Nature Notes

Vol. X June - 1932 No. 6

Flowers of the season

The flowers of the sub-alpine meadows have been well publicized. But little of the floral beauty of the lower wooded slopes have become generally known. Yet it is true that the plants of these localities are as interesting as the more widely known glories of the sub-alpine regions at the height of color and diversity in July and August.

Short walks along the trails in the vicinity of the Nisqually Entrance reveals the beautiful Lady Slipper (Calypso bulbosa) which is the most interesting member of the orchid family native to the park. This plant alone makes worth while a few moments pause at the entrance before continuing on to Longmire and Paradise. Open patches on the forest floor beneath the great firs, hemlocks and cedars which add so much beauty to the park's lower elevations are clothed with masses of Wood Sorrell (Oxalis oregona). The foliage of this plant so closely resembled that of clover that, unless one is aware of the similarity, it will often be mistaken for the clover. But the flowers quickly reveal it as not being remotely related with that more common plant. The Pink Corydalis (Corydalis scouleri), by its foliage gives evidence of its relationship with the familiar Bleeding Heart. It is a tall plant, growing upon succulent stems and one characteristic of the densely shaded forests. Salmonberry (Rubus spectabilis) is also common in places at this time - even, in some cases, having its fruit well along toward the way of maturity.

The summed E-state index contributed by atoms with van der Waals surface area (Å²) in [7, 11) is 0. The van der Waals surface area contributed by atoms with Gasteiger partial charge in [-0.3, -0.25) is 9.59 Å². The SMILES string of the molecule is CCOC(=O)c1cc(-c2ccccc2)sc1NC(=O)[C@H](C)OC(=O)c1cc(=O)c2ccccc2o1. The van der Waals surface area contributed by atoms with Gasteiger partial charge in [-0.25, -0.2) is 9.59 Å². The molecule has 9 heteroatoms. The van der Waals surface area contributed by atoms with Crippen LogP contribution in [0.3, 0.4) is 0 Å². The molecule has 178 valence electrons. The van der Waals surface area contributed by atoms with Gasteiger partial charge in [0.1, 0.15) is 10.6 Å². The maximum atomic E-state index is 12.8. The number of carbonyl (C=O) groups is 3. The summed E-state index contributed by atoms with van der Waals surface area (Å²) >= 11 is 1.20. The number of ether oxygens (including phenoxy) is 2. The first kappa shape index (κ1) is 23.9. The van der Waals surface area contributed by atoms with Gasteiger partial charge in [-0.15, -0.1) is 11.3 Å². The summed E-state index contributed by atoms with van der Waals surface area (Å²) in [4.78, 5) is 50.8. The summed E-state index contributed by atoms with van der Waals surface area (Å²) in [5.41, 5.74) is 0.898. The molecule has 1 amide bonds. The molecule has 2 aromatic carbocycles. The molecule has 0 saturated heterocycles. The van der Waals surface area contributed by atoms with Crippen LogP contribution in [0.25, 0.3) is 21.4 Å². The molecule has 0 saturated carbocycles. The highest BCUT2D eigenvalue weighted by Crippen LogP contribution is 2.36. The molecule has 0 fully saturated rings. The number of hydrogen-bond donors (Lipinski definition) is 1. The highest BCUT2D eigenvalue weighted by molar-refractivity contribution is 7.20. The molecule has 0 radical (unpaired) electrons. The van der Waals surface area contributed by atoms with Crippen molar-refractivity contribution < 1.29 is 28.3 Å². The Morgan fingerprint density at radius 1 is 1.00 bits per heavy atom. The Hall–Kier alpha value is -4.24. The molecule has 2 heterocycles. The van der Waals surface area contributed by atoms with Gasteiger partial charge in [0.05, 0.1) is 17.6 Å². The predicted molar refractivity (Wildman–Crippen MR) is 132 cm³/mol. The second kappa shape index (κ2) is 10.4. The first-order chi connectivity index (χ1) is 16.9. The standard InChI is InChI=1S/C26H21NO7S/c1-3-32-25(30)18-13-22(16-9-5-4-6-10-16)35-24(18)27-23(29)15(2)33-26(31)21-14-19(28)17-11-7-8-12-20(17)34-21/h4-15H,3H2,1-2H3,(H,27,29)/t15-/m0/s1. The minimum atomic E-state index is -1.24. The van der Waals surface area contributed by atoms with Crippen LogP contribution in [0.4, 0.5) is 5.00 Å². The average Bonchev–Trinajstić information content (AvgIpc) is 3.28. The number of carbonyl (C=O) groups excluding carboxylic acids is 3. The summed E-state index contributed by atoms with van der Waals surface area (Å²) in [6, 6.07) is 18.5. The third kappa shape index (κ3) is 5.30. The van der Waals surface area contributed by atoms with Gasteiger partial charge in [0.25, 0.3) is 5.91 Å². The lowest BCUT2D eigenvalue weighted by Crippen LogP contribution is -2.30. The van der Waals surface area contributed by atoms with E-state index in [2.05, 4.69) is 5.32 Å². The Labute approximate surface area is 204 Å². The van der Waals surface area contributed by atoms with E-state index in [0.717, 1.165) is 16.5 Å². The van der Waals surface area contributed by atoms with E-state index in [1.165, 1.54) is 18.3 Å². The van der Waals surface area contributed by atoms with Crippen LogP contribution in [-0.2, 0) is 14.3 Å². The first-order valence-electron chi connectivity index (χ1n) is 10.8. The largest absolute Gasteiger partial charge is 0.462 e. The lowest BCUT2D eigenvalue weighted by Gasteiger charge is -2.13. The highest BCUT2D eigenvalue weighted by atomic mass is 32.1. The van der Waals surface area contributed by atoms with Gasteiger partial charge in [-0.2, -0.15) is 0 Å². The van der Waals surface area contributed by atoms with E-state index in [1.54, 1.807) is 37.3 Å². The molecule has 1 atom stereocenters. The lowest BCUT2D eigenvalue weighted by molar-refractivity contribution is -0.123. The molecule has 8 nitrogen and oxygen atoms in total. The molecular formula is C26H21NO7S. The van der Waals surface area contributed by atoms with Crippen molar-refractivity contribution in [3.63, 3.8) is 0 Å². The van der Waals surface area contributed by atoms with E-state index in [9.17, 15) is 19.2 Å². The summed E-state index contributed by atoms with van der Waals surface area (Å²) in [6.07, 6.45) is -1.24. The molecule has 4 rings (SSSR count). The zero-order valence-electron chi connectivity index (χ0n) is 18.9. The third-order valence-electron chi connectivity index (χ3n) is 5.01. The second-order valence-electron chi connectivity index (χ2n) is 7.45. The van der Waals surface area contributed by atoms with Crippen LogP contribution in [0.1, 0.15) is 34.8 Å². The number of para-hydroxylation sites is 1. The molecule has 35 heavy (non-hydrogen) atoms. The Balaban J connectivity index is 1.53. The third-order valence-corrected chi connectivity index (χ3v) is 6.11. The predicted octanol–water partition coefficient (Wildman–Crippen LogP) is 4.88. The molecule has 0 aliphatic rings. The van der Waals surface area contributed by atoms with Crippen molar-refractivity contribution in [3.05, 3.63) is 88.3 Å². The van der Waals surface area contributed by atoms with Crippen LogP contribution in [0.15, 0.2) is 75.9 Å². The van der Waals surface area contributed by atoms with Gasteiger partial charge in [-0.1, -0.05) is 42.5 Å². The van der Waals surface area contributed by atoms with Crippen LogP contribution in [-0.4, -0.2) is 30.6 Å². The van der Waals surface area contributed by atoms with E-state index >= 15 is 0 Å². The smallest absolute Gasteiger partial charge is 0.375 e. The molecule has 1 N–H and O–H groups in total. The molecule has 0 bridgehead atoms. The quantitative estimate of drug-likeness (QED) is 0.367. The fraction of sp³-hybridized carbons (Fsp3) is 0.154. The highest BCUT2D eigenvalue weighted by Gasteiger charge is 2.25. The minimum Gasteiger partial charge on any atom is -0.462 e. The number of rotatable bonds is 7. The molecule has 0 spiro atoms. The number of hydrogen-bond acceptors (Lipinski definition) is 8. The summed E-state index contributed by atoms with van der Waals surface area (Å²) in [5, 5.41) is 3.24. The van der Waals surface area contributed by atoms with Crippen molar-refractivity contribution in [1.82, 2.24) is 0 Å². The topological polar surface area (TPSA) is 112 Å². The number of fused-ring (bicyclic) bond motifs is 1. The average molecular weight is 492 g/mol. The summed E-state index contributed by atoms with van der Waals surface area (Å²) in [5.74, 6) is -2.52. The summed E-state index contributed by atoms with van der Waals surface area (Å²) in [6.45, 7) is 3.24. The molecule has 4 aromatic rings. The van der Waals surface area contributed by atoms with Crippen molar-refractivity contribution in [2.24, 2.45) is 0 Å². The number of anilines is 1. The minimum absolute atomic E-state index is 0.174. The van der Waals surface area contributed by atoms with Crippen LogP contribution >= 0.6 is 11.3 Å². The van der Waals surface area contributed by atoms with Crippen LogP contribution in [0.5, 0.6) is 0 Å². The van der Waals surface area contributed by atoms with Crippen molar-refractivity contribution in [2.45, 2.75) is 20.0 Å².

pink corydalis

fairy bells and violets

One clump of Fairy Bells (Disporum oregonum) was found near the west side highway growing upon a sunny slope just a few feet removed from a deep snow drift. And, of course, another member of the Lily Family (for the Fairy Bells has such connections) the Trillium, is very abundant everywhere. Violets - both the yellow variety as represented by Viola glabella - and the Blue (Viola adunca) are very numerous and line the highway from the park entrance to Longmire as well as add considerable interest and color to the trails. Sweet-after-death or Vanilla Leaf (Achlys triphylla) is in general not flowering as yet but its characteristic foliage is attractive and a prompter of many questions regarding the plant's identity. Star Flower (Trientalis latifolia) is also found in abundance and the Forest or Woods Anemone (Anemone deltoidea) also bids for the botanist's interest. Huckleberry (Vaccinium ovatifolium), several species of Currant and many others are now in bloom -- in fact the flower display, a regular feature at all central points within the park, at Longmire was recently established for the season with nearly thirty species as a start.


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